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Friday, March 19, 2010

Feeder Friday: Coming and Going

American Tree Sparrow, note the clear breast with central breast dot an ID clue.

Common Grackle

Common Grackle in flight, holding tail in "V"

Chickadee feeding from Stokes Select Squirrel-Proof Feeder which deters grackles (and squirrels).

Lots of activity here at the bird feeders, with migrants arriving and other birds, such as Tree Sparrows, about to leave. Tree Sparrows, unlike their name, like shrubby field areas, not heavily treed habitat. They visit our feeders all winter and soon will return to their breeding grounds north of the tree line in arctic areas. Right now they are singing, a warm-up for them and a delight for us!

Common Grackles have arrived big time, along with Red-winged Blackbirds. Not everyone wants grackles at their bird feeders. Here is some information and tips to controlling grackles at feeders.

- Common Grackles migrate out of the northern parts of their range in winter, and travel in large, noisy flocks, often with other blackbirds such as Red-winged Blackbirds. During the breeding season, the male flies with his tail held in a "V" shape. Common Grackles nest in colonies or singly.

- Common Grackles are found in many habitats, such as agricultural fields, city parks, feedlots, suburban areas, forest edges and marshes.

- Grackles walk around the ground, looking for food and will eat a very wide variety of items, including crops, especially corn, grain, insects, bird’s eggs, mice, frogs, acorns, and fruit. They like all kinds of bird seeds, especially cracked corn, and will descend on feeders sometimes in numbers, eat large quantities of seed, and may discourage the small birds from feeding.

- Grackles can easily eat from many kinds of bird feeders, such as tube feeders, platform feeders and hoppers, as well as eating seed off the ground, so do not use these if you want to discourage grackles or add the types of feeders grackles cannot feed from.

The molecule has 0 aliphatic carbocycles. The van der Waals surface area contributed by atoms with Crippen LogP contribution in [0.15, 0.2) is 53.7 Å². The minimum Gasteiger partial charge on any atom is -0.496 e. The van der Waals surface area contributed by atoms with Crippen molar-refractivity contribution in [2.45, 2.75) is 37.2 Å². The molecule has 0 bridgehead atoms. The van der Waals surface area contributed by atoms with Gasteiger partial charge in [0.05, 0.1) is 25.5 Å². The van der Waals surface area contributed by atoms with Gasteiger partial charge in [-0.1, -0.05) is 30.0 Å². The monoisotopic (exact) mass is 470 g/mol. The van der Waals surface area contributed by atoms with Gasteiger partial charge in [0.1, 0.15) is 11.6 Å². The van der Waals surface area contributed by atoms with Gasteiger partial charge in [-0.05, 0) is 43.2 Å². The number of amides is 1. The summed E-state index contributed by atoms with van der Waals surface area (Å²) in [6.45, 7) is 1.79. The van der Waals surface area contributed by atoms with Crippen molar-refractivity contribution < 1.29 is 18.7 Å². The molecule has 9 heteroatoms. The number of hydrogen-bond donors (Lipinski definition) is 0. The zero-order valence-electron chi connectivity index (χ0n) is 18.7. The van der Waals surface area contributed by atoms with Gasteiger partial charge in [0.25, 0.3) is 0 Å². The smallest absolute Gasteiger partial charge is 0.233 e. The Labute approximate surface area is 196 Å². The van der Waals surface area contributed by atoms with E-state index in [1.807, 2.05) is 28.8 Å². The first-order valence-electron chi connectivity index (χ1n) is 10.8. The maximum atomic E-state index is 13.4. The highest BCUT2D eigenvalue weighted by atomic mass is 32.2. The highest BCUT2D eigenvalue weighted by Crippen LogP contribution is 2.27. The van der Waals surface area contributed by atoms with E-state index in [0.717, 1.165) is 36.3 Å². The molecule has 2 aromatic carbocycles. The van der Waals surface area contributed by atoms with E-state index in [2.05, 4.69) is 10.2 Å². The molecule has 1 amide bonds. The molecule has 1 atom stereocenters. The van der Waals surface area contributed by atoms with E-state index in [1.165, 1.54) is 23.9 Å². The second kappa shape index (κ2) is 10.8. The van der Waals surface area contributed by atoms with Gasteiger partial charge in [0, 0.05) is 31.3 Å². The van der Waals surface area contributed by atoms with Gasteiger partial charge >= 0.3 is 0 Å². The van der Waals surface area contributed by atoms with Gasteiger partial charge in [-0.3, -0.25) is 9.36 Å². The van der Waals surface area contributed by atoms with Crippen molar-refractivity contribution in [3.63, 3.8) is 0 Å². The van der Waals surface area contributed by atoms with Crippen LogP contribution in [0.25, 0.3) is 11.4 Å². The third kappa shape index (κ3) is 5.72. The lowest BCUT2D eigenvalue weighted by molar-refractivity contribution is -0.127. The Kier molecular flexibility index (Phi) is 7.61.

- One of the very best ways to keep grackles off bird seed and reserve the seed for smaller birds such as chickadees, titmice, finches, nuthatches, etc., is to use tube feeders surrounded by a cage. The distance from the side of the cage to the tube must be far enough to deter grackles. The Stokes Select Squirrel-Proof Feeder (available from retailers and online, note a percentage of profits goes to bird conservation) is an excellent way to discourage grackles (as well as squirrels!) from seed. Grackles are too large to fit through the holes in the cage, but smaller birds can easily enter and feed from the tube. We used several of our Stokes Select Squirrel-Proof feeders to prevent grackles from seed, when we lived in FL and had flocks of wintering grackles visiting our yard. We use these feeders here in NH when grackles are here, to make sure the smaller birds have seed.

- If you use suet, put it in the kind of suet holder where the suet can only be accessed from below, requiring a bird to hover or cling upside down, something grackles do not like to do.

Note: If you have not put up birdhouses, or cleaned out your old ones, now is the time! Bluebirds and others are actively looking for boxes.

Have a good weekend.


Ruth's Photo Blog said...

The arrival of the spring migrants is such a welcome sight.We are still waiting for most of them.The local Hawk Watch(Pembina Valley,Manitoba) has begun and the numbers are good for this time of year.

Anonymous said...

Thanks for the great info, I'm going to get a Stokes squirrel proof feeder plus a birdhouse this weekend!

Anonymous said...

During the summer I offer only nyger and safflower seed in my feeders. This seems to discouage the grackles.

Joy K. said...

Are cardinals small enough to get in the grackle-proof feeder you described?

Lillian and Don Stokes said...

Cardinals do feed in the Stokes Squirrel-Proof feeder, but it varies depending on the individual birds. In FL we had a pair who fed regularly from this feeder. In NH our cardinals like platform feeders, feeders with ledges, or the ground to feed.